• Aerial photography—Airborne Studios: Founded in 2017 by Eddie Graham and Brandon Hower, the company bills itself as “drone camera experts,” listing Exxon Mobile, the band Leonard Skynyrd, and the New York Stock Exchange among their clients.
  • Shipping and delivery—Amazon: The largest online retailer in the world is building a massive drone fleet to accomplish its goal of creating a sophisticated sense-and-avoid system that will enable drone-powered deliveries at greater distances while avoiding other aircraft, people, pets, and obstacles.
  • Geographic and archeological mapping—Lidar USA: Lidar USA worked with Josh Gates of Expedition Unknown to make a 3D map of the lost city of El Mirador using their UAV-mounted Snoopy HD-LiDAR. Over the course of two weeks, they created a bare-earth model of the Pyramid despite the dense jungle vegetation that covered the site.
  • Search and rescue—DSLRPros: founded in 2012 by filmmaking enthusiasts, DSLRPros specializes in search and rescue (SAR) drones and related technologies. They can provide cost-effective FLIR thermal UAVs that can be deployed in minutes.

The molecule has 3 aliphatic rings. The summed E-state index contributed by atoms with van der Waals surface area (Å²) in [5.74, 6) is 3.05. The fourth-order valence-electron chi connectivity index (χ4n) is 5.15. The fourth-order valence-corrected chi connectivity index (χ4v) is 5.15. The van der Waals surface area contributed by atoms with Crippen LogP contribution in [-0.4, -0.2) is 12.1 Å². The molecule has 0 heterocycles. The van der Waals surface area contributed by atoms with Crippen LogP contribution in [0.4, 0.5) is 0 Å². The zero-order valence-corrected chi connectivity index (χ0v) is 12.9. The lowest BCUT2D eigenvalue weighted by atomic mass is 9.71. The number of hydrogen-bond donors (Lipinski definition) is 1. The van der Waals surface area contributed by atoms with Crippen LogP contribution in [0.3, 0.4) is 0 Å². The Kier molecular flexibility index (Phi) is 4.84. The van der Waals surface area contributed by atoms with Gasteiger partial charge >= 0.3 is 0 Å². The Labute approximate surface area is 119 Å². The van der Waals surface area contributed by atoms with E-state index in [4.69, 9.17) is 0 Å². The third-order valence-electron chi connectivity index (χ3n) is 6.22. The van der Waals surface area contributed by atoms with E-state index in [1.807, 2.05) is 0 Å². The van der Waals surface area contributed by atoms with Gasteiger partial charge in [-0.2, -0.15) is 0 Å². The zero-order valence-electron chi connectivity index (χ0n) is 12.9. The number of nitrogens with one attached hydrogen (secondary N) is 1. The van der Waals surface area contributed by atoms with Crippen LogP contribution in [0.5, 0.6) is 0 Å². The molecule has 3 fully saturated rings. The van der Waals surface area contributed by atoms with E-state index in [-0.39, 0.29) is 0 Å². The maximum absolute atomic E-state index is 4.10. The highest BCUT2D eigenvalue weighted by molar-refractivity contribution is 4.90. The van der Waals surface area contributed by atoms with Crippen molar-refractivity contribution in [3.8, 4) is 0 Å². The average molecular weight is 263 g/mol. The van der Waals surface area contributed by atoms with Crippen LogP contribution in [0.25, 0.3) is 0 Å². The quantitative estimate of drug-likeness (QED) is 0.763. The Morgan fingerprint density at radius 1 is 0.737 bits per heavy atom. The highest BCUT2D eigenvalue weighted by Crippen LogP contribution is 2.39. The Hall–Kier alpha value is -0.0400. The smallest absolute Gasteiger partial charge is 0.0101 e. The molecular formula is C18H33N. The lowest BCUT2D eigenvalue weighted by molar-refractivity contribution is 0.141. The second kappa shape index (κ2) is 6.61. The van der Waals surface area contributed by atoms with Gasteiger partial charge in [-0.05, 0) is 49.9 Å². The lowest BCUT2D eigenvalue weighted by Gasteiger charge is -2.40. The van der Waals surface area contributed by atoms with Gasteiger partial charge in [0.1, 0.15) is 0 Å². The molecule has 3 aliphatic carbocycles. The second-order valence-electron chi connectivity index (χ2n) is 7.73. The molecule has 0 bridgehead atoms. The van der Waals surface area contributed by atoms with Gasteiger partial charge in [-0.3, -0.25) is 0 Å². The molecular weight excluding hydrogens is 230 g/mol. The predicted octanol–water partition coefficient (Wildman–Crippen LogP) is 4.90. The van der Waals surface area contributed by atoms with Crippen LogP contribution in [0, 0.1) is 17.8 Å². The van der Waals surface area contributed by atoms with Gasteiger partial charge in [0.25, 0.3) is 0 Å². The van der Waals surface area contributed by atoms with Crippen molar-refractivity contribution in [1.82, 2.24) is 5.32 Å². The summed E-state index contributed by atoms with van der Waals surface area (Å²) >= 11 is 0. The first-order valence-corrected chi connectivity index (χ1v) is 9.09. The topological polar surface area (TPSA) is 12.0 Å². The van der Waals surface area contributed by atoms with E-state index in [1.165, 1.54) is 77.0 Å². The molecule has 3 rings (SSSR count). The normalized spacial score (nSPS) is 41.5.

• Agriculture—The University of Florida: IFAS extension provides guidance to farmers in the use of drones for precision agricultural spraying, surveying of crops, and photogrammetry to measure crop growth and harvesting criteria. Various technologies, including IR imaging, hyper-spectral analysis, and laser-reflected imaging are used.

Figure 8
UAV Applications (Source: Allerin)
Figure 8
UAV Applications (Source: Allerin)

Consortiq: Consortiq, mentioned above, provides consulting services for industries that want to explore the use of UAV tech. Originally founded as the company Cloud 12 in 2012, their initial focus was helping the film and video industry transition from manned aircraft for aerial shots to UAVs. Since then, they’ve expanded to training various industries on UAV technology, including oil and gas mining concerns, live broadcasting and news organizations, electric power generation companies, NASA drone pilots, and wireless phone providers such as Verizon. They also have trained operators of specialized UAVs for delivering critical medical supplies to remote areas. To date, they have trained over 1,800 candidates on UAV tech, and they’re a good resource partner to look up if you need information on using UAVs in your specific industry.

ROLLING YOUR OWN DRONE